The biggest expense was buying a seperate freezer because we have to buy the raw food 40 pounds at a time, and our tiny kitchen fridge has no room to store it all. We're considering going completely raw once our current bag of kibble runs out since poops still aren't as solid as we would like.

 

Our 4 are on the same food now, which is by far the cheapest we've ever seen. I find we have to feed more of it to keep weight on the dogs, though. We used to buy meat, organs, etc wherever we could and found 2$ a pound to be a 'deal'. At about 4$ - 5$ per dog per day, it was adding up quickly! A large freezer and bulk ordering are key to keeping costs down and some places are simply more reasonable than others.

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50 cents a lb! Jealous.... I can get beef scrapes for that but it has no bone in it.

 

That's a lot of food in a day! LOL but if he's not looking chunky go with it. The girls are eating about 1 to 1.5lbs a day depending on what I thaw. Both of their metabolisms seemed to have slowed in the past few months. Where are you located? I would road trip for that price and buy 700lbs...

 

When JJ first came home we were feeding him 4 cups of kibble plus a pound of meat! But he did need some fattening up as we could see nearly all his ribs and his hip bones were sticking out pretty severely. Now he gets 2 cups, plus lots of treats for training. On days were I'm too busy to do much training he gets 2 heaping cups. We give him a chicken foot or turkey neck/back every now and then as well as a crunchy treat. He's about 75 pounds last he was weighed and looking pretty good.

 

We're about 400 miles away if you ever wanna make a road trip. :)

 

 

 

Our 4 are on the same food now, which is by far the cheapest we've ever seen. I find we have to feed more of it to keep weight on the dogs, though. We used to buy meat, organs, etc wherever we could and found 2$ a pound to be a 'deal'. At about 4$ - 5$ per dog per day, it was adding up quickly! A large freezer and bulk ordering are key to keeping costs down and some places are simply more reasonable than others.

 

I figure since it's processed, it's not as good as feeding whole pieces of meat. But kibble is processed too, so it can't be much worse than average quality kibble.

We need to get a shuttle going between our cities. We head out to Ottawa to stock up on chicken feet and such at T&T since none of the grocery stores around here cater to the "ethnic" population!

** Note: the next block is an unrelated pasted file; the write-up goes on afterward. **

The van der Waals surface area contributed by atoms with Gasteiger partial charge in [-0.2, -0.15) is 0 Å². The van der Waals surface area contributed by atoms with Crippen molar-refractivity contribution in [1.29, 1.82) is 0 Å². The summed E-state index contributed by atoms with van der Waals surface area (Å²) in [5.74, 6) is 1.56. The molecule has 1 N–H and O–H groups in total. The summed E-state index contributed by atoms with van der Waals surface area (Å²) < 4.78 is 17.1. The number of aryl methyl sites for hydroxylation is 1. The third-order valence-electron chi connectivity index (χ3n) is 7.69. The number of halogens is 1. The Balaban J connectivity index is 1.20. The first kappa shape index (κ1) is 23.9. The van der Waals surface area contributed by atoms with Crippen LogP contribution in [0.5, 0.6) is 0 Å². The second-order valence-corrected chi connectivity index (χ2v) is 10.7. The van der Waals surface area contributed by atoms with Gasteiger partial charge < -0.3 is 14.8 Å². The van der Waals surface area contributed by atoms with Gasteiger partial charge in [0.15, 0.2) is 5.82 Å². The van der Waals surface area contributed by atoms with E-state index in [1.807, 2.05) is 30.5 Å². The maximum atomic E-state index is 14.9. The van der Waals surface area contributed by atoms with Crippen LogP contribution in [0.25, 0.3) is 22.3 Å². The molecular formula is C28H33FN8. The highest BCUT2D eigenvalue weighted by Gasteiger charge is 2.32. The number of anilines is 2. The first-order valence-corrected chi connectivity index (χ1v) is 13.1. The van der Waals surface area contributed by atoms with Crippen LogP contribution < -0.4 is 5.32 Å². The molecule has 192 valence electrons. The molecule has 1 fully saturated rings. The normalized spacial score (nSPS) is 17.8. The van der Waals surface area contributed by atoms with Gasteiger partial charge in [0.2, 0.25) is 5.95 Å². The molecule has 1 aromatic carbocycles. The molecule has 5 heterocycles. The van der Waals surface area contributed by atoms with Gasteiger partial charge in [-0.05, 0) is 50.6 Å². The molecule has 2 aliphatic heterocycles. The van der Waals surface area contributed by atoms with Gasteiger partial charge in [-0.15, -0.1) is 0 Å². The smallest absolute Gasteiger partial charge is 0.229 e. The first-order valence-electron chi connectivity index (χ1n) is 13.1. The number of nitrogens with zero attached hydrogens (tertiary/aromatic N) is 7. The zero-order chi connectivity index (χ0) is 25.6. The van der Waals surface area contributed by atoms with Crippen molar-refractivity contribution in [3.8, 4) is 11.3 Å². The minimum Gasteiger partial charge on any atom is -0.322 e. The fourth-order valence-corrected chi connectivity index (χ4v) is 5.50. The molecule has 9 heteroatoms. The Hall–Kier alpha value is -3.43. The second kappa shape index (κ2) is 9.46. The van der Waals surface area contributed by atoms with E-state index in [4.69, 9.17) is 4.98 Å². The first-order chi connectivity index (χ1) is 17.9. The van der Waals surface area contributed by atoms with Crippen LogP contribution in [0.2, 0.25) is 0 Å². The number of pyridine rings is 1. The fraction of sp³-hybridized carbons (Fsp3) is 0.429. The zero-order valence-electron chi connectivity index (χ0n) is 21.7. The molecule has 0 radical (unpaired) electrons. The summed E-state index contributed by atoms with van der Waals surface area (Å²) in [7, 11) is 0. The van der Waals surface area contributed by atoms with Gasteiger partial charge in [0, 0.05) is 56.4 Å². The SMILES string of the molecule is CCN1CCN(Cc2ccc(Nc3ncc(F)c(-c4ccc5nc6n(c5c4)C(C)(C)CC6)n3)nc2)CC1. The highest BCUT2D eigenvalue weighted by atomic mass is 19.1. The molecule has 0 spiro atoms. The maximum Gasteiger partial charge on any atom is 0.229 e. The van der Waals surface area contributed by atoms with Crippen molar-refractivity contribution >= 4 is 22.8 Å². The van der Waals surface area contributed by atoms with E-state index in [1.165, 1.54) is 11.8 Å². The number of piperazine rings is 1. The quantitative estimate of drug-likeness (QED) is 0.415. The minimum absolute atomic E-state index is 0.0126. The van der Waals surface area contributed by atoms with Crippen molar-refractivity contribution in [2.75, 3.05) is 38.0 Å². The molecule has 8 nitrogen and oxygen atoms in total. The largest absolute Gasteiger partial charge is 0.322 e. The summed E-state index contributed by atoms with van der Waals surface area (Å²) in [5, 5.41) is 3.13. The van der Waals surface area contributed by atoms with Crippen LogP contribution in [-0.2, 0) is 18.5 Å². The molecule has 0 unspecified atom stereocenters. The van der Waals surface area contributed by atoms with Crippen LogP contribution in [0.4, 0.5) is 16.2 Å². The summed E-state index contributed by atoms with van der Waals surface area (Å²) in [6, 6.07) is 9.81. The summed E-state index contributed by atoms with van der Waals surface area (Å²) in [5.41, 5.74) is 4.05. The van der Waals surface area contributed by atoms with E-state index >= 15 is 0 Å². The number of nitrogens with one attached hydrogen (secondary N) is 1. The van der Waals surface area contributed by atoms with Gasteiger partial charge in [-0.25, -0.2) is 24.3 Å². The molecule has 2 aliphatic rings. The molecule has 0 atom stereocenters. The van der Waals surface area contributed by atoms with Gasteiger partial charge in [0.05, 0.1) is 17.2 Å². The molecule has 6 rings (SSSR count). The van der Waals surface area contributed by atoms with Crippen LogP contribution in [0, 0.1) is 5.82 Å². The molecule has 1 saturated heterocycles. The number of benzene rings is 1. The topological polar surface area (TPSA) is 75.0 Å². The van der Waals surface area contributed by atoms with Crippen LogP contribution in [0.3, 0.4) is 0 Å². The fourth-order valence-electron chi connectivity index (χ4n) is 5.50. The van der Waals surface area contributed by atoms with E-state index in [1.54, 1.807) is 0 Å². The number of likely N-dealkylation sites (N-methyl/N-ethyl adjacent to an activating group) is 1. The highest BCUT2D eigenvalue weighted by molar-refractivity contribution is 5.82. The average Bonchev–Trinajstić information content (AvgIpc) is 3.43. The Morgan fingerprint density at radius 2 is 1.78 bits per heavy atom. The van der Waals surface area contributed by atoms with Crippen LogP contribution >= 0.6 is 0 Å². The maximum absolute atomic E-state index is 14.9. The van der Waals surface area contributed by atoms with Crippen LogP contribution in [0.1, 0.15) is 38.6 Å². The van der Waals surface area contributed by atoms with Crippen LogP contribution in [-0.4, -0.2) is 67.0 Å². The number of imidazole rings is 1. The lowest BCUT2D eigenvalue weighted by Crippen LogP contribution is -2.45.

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Guest snoopycomehome

When we got Dragon, we fed him 1.5 pounds/day of chicken drums and thighs (which we got in bulk), plus 0.5 pounds/day of beef, pork, chicken hearts, mackerel, liver, etc. (all from our big Asian grocer). Also we fed him yogurt, raw egg, veggies, fruits (maybe 1 cup total of that). I probably averaged $2 per day.

 

When we got Gypsy (the bottomless pit), and it became hard to keep weight on Dragon...who tends to lose easily and gets TOO thin. Most days I couldn't just throw the raw chicken out back like I used to...and with my Master's program I didn't have time to 'babysit' them. They need to be monitored, because Dragon doesn't eat his until it has been sitting out for a few hours...and Gypsy would eat hers AND his. PIGGY! Then we started feeding them Kirkland with their mix-ins in the evening, and for raw they have much less, but things that I can monitor (like the chicken hearts and fish and ground meat). I think between the raw and kibble, we spend $3.50 per day for both dogs.

 

That will probably increase, as I am considering getting a meat grinder this month for chicken quarters so that I can feed that again and have Dragon eat it right away without Gypsy stealing it all. (Then again, the decrease in cost by using chicken quarters and not buying kibble may not be a big difference!)

 

All I know is that when they are on all or mostly raw, their skin and hair and poops and energy and teeth are amazing. If we go on a road trip to see family for a week and give them 80% kibble, we notice a difference for a week after that.

 

We have never had a problem mixing raw and kibble, although we have read not to do that (I think it was because one digests faster than the other???). We usually separate the two, but there are no adverse effects when we have mixed it.

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The cost of feeding raw will be dependant on where you live.

We live 2 minutes away from a place that 'makes' raw food....the same place that Antisense and Trihounds buy from.

They sell a LOT of dog food!